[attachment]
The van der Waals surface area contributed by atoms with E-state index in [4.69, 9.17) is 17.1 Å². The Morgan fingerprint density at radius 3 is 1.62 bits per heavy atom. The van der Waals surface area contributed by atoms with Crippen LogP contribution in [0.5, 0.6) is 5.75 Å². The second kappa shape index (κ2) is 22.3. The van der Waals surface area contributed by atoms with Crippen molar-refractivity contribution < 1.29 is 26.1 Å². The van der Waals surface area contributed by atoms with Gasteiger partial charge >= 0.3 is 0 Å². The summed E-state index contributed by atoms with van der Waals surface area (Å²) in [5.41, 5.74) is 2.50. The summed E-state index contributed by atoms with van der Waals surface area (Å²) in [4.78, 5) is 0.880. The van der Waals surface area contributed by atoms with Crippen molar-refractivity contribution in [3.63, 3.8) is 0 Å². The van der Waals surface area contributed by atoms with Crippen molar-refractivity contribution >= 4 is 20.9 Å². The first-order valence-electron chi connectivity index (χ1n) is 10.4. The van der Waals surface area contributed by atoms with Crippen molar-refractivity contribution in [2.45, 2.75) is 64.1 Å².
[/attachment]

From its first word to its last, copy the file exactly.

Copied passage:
The van der Waals surface area contributed by atoms with E-state index in [4.69, 9.17) is 17.1 Å². The Morgan fingerprint density at radius 3 is 1.62 bits per heavy atom. The van der Waals surface area contributed by atoms with Crippen LogP contribution in [0.5, 0.6) is 5.75 Å². The second kappa shape index (κ2) is 22.3. The van der Waals surface area contributed by atoms with Crippen molar-refractivity contribution < 1.29 is 26.1 Å². The van der Waals surface area contributed by atoms with Gasteiger partial charge >= 0.3 is 0 Å². The summed E-state index contributed by atoms with van der Waals surface area (Å²) in [5.41, 5.74) is 2.50. The summed E-state index contributed by atoms with van der Waals surface area (Å²) in [4.78, 5) is 0.880. The van der Waals surface area contributed by atoms with Crippen molar-refractivity contribution in [3.63, 3.8) is 0 Å². The van der Waals surface area contributed by atoms with Crippen molar-refractivity contribution >= 4 is 20.9 Å². The first-order valence-electron chi connectivity index (χ1n) is 10.4. The van der Waals surface area contributed by atoms with Crippen molar-refractivity contribution in [2.45, 2.75) is 64.1 Å².